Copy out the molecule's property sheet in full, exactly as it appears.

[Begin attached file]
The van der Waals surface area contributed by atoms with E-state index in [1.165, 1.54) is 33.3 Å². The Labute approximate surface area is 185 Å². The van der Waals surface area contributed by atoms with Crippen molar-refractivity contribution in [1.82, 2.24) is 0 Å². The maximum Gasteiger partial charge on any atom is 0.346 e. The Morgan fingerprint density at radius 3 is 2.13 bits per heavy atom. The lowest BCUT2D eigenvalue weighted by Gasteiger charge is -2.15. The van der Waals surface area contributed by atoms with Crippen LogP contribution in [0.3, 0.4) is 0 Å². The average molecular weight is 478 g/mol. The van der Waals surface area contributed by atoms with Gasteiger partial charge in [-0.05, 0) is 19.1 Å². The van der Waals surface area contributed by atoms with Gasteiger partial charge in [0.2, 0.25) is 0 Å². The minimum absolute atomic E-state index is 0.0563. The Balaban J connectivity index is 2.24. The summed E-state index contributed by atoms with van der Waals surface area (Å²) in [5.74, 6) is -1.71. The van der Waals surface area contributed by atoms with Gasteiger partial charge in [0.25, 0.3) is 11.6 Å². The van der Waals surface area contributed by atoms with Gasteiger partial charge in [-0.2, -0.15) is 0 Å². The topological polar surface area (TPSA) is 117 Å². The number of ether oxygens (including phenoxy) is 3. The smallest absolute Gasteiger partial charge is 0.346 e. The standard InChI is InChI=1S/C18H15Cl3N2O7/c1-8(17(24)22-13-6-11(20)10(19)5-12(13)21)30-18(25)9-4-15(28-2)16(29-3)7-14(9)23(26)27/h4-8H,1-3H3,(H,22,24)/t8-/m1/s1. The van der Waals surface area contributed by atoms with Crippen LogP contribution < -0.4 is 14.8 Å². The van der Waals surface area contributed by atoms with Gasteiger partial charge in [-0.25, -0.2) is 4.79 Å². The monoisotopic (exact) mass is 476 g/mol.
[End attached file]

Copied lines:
The van der Waals surface area contributed by atoms with E-state index in [1.165, 1.54) is 33.3 Å². The Labute approximate surface area is 185 Å². The van der Waals surface area contributed by atoms with Crippen molar-refractivity contribution in [1.82, 2.24) is 0 Å². The maximum Gasteiger partial charge on any atom is 0.346 e. The Morgan fingerprint density at radius 3 is 2.13 bits per heavy atom. The lowest BCUT2D eigenvalue weighted by Gasteiger charge is -2.15. The van der Waals surface area contributed by atoms with Crippen LogP contribution in [0.3, 0.4) is 0 Å². The average molecular weight is 478 g/mol. The van der Waals surface area contributed by atoms with Gasteiger partial charge in [-0.05, 0) is 19.1 Å². The van der Waals surface area contributed by atoms with Gasteiger partial charge in [0.2, 0.25) is 0 Å². The minimum absolute atomic E-state index is 0.0563. The Balaban J connectivity index is 2.24. The summed E-state index contributed by atoms with van der Waals surface area (Å²) in [5.74, 6) is -1.71. The van der Waals surface area contributed by atoms with Gasteiger partial charge in [0.25, 0.3) is 11.6 Å². The van der Waals surface area contributed by atoms with Gasteiger partial charge in [-0.2, -0.15) is 0 Å². The topological polar surface area (TPSA) is 117 Å². The number of ether oxygens (including phenoxy) is 3. The smallest absolute Gasteiger partial charge is 0.346 e. The standard InChI is InChI=1S/C18H15Cl3N2O7/c1-8(17(24)22-13-6-11(20)10(19)5-12(13)21)30-18(25)9-4-15(28-2)16(29-3)7-14(9)23(26)27/h4-8H,1-3H3,(H,22,24)/t8-/m1/s1. The van der Waals surface area contributed by atoms with Crippen LogP contribution < -0.4 is 14.8 Å². The van der Waals surface area contributed by atoms with Gasteiger partial charge in [-0.25, -0.2) is 4.79 Å². The monoisotopic (exact) mass is 476 g/mol.